Rice University researchers 'dissolve' final roadblock in perovskite solar panels
Researchers at Rice University have solved the 'stability problem' of the solar panels made from halide perovskites paving the way for their commercial production and usage. In the research study published today, the researchers have detailed the right solvent that allows the building of 3D/2D solar cells with high energy conversion efficiency.
Perovskite solar cells hold massive potential since their energy conversion efficiencies have scaled up very quickly over the past decade. However, large-scale applications using perovskites solar cells are not common today since the material is extremely prone to decomposition when it comes in contact with moisture and oxygen.
Over the past few years, researchers have made improvements to the material and demonstrated survival for months. However, for commercial applications, perovskite solar cells need to remain stable for at least two decades. This could now be possible with the work done by researchers at Rice University.
Bifacial perovskite solar cells
Aditya Mohite, a chemical and biomolecular engineer, has a lab at the School of Engineering at the university where he conducts research in building thin 3D/2D solar cells.
In the press release, Mohite elaborates that 2D perovskites are stable but suffer from a lower efficiency of energy conversion while the 3D cells have higher energy conversion efficiency but low stability.
Combining these two types brings the best features of both to the fore. These bifacial cells can be used for applications where light comes in from both sides. The 2D perovskite absorbs blue and visible photos while the 3D side absorbs near-infrared ones.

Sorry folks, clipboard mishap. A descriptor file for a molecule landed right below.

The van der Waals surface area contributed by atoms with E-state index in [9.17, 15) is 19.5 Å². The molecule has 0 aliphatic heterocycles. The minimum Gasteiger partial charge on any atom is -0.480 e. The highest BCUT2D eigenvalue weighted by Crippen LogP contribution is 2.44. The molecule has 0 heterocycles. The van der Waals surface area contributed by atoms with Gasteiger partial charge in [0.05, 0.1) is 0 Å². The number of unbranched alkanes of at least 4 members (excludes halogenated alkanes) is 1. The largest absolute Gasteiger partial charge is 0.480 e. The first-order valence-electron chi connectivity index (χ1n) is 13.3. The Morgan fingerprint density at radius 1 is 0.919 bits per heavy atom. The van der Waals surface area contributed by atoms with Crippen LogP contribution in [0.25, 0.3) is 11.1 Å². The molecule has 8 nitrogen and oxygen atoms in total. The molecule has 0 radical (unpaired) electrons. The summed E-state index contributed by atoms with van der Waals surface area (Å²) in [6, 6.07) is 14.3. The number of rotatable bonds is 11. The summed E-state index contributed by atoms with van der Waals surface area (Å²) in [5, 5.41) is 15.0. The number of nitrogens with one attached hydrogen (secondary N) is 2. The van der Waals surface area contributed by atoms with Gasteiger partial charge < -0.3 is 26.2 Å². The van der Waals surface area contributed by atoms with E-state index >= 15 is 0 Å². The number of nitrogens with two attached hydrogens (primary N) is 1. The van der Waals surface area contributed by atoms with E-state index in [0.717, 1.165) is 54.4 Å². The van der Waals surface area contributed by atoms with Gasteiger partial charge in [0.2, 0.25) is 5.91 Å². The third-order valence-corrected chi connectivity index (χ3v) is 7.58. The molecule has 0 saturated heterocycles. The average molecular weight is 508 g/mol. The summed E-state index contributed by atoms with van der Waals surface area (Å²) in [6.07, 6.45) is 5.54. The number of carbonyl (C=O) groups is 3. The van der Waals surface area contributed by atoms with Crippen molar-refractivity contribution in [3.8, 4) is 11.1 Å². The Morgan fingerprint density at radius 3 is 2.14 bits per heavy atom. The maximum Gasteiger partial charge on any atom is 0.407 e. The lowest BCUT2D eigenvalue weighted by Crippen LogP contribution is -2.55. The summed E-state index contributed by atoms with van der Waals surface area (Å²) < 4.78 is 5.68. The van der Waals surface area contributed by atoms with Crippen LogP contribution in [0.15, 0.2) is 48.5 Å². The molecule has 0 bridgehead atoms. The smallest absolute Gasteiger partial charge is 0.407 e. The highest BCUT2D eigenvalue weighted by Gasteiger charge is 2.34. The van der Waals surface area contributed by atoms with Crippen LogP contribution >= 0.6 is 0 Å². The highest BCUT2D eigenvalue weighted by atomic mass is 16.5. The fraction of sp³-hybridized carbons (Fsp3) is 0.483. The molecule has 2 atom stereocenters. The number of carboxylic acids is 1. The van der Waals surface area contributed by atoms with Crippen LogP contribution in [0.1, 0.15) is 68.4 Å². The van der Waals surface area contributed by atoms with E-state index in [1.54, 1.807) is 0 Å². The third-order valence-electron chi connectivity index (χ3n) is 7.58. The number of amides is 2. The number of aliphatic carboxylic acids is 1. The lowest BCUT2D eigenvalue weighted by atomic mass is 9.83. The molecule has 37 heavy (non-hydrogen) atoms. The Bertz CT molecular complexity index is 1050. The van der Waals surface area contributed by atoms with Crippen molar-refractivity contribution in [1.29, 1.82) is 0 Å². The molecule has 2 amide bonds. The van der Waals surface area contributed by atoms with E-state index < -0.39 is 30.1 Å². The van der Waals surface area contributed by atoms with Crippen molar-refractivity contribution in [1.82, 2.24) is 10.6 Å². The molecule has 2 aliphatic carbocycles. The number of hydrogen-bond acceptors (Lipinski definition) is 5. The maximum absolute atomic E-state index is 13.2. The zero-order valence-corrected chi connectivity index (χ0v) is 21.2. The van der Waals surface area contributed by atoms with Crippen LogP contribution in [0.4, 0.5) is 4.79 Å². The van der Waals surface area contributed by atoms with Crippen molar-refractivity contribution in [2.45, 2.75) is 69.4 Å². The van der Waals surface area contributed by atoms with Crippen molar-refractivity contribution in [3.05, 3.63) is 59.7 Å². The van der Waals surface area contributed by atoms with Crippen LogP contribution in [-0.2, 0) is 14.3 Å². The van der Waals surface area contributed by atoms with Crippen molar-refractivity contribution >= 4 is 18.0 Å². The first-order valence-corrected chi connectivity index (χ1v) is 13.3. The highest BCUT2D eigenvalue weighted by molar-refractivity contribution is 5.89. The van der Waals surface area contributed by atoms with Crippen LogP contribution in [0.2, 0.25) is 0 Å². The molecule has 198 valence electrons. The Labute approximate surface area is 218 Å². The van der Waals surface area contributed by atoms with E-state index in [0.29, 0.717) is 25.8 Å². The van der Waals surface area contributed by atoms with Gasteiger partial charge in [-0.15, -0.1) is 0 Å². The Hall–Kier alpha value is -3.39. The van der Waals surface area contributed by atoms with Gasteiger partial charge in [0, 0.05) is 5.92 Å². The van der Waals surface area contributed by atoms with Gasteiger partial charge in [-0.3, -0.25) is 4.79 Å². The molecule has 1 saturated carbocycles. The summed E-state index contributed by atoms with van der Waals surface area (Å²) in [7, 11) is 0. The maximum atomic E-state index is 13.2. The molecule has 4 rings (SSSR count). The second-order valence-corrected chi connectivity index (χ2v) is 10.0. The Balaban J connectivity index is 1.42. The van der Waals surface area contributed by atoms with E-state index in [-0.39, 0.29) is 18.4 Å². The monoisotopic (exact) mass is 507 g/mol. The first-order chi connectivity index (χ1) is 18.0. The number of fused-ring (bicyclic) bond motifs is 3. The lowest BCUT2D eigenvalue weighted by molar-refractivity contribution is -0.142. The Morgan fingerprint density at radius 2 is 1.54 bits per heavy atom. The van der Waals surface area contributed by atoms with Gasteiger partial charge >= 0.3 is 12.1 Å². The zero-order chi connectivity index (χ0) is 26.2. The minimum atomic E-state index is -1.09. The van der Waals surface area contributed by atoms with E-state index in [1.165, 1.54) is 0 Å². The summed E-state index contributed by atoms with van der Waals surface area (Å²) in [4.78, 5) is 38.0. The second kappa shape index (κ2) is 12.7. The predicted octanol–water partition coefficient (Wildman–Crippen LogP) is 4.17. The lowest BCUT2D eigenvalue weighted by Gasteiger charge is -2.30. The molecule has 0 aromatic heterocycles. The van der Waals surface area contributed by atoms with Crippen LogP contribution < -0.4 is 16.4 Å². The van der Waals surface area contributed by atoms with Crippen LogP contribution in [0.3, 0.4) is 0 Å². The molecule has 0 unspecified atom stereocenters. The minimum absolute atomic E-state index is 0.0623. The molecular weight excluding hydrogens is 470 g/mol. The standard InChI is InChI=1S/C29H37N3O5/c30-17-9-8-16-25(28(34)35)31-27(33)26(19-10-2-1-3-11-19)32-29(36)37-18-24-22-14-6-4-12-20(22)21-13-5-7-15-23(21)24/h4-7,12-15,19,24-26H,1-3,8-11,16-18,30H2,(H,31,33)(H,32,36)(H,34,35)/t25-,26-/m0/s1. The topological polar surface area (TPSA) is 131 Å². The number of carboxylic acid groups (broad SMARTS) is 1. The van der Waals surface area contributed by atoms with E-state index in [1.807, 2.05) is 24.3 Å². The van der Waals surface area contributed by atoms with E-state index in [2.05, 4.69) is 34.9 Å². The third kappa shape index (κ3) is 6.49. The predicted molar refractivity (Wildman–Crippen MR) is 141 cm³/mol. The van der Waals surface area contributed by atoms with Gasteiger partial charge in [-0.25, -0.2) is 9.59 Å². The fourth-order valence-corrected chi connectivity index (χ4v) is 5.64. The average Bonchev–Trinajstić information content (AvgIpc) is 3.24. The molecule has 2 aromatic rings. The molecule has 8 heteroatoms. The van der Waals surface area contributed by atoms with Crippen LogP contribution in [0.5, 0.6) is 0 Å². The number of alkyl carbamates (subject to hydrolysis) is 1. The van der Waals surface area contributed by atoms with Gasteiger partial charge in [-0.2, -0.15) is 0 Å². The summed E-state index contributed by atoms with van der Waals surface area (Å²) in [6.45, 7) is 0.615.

However, manufacturing these cells is complicated. Industry-wide, solution processing is the method that is used for such applications, where material can be deposited on another by placing it in a liquid. When the liquid evaporates, the coating remains.
Since both layers in a bifacial cell are made up of the same material, solvents used in making them can dissolve the underlying layer too.
Finding the right solvent
Mohite's team looked at two important properties of the solvent, the dielectric constant and Gutmann donor number. The dielectric constant is the ratio of the electric permeability of the material to its free space. This determines how well a solvent can dissolve a compound. The donor number is the electron-donating capability of the solvent's molecules.
By studying these properties for perovskites, Mohite and his research team found that there were just four solvents that could dissolve perovskites and still process them without disrupting the lower layer, the press release said. The researchers tested the solar cells to light for over 2,000 hours but did not see even one percent degradation. The cell layers are just one micron thick.
Using their discovery, one could manufacture perovskites solar cells at a capacity of 30 meters per minute, Mohite claims. Interestingly, the applications are not limited to solar energy alone. The method also opens up areas like green hydrogen, non-grid solar for cars, and building integrated photovoltaics, the press release added.
The research findings were published today in the journal Science.
Realizing solution-processed heterostructures is a long-enduring challenge in halide perovskites because of solvent incompatibilities that disrupt the underlying layer. By leveraging the solvent dielectric constant and Gutmann donor number, we could grow phase-pure two-dimensional (2D) halide perovskite stacks of the desired composition, thickness, and bandgap onto 3D perovskites without dissolving the underlying substrate. Characterization reveals a 3D–2D transition region of 20 nanometers mainly determined by the roughness of the bottom 3D layer. Thickness dependence of the 2D perovskite layer reveals the anticipated trends for n-i-p and p-i-n architectures, which is consistent with band alignment and carrier transport limits for 2D perovskites. We measured a photovoltaic efficiency of 24.5%, with exceptional stability of T99 (time required to preserve 99% of initial photovoltaic efficiency) of >2000 hours, implying that the 3D/2D bilayer inherits the intrinsic durability of 2D perovskite without compromising efficiency.